Remarkably, as the summer wore on, transactions continued to take place and cheques to be exchanged almost exactly as usual. The one difference, of course, was that none of the cheques could be submitted to the banks. Normally, this facility is what relieves sellers of most of the risk of accepting credit payments: cheques can be cashed at the end of every business day. With the banking system shut, however, cheques were for the time being just personal or corporate IOUs. Sellers who accepted them were doing so on the basis of their own assessment of buyers’ credit. The main risk, therefore, was of abuse of the improvised system. Since cheques were not being cleared, there was nothing in principle to prevent people writing cheques for amounts that they did not have. For the system to work, payees would have to take it on trust that payers’ cheques were not going to bounce – and all this when they had no clear idea when the banks would reopen and allow them to find out. The Times of London was following events over the Irish Sea with interest – and in July it noted both the extraordinary fact that nothing much seemed to have changed, and the apparent fragility of the situation. ‘Figures and trends which are available indicate that the dispute has not had an adverse effect on the economy so far,’ wrote its correspondent. ‘This has been due to a number of factors, not least of which is the prudence which business has exercised against overspending.’ But could the balancing act continue? ‘There is now, however, a psychological risk that if the dispute drags on, caution will be cast aside, particularly by smaller businesses.’33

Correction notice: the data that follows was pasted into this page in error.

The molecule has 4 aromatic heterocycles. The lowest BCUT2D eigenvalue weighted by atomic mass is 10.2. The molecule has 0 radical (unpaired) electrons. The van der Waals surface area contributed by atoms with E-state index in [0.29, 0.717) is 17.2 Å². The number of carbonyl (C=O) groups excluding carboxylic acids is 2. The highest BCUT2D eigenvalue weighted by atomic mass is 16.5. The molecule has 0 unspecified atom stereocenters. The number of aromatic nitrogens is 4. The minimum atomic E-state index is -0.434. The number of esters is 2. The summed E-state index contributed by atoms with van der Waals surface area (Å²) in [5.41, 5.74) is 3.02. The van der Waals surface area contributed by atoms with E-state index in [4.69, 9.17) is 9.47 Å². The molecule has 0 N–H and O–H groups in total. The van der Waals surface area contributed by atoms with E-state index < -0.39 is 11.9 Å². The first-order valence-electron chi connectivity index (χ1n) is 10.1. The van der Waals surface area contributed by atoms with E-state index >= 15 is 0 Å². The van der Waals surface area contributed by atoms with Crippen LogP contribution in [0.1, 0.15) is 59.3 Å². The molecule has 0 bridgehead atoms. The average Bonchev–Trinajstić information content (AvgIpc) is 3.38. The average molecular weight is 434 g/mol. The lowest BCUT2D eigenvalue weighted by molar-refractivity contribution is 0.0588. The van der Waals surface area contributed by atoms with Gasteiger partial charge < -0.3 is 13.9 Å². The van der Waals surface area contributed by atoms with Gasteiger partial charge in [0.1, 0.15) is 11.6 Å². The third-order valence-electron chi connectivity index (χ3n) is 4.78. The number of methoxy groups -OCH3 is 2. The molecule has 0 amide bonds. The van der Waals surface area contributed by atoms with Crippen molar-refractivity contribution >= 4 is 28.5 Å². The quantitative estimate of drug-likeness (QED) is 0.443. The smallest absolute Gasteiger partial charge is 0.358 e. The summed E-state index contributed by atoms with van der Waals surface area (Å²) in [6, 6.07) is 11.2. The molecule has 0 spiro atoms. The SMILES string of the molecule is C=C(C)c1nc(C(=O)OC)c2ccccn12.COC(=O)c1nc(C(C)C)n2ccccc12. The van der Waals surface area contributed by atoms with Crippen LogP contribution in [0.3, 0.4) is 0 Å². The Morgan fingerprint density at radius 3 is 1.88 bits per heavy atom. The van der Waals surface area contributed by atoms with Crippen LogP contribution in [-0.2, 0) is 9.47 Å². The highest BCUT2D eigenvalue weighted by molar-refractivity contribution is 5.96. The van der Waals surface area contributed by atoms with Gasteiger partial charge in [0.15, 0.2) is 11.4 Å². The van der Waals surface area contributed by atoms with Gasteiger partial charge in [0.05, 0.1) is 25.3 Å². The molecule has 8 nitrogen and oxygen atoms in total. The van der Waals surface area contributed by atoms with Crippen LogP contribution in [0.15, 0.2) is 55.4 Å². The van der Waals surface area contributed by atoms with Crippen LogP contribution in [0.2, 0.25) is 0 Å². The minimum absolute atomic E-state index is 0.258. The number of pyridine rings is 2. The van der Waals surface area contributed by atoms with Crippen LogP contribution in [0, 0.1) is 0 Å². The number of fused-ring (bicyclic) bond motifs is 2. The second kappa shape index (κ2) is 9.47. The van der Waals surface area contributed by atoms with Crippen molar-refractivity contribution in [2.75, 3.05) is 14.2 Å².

Sure enough, cracks did begin to appear here and there. A month into the closure, there was a scare when some livestock markets announced that they would no longer accept private cheques.34 In July, a farmer from Omagh who had been convicted of smuggling seven pigs into the Republic was unable to pay the £309 fine handed down to him, for want of ready cash.35 And over the summer, the business lobby – encouraged by the banks and exasperated by the expenses they were incurring to find ways round the closure – began planting scare stories in the newspapers claiming, for example, that ‘a rapidly growing paralysis is spreading through the economy because of the banks dispute’.36 But the evidence collated by the Central Bank of Ireland once the crisis was finally resolved in November 1970 showed quite the opposite. Their review of the closure concluded not only that ‘the Irish economy continued to function for a reasonably long period of time with its main clearing banks closed for business’, but that ‘the level of economic activity continued to increase’ over the period.37 Both before and after the event, it seemed unbelievable – but somehow, it had worked: for six and a half months, in one of the then thirty wealthiest economies in the world, ‘a highly personalized credit system without any definite time horizon for the eventual clearance of debits and credits substituted for the existing institutionalized banking system’.38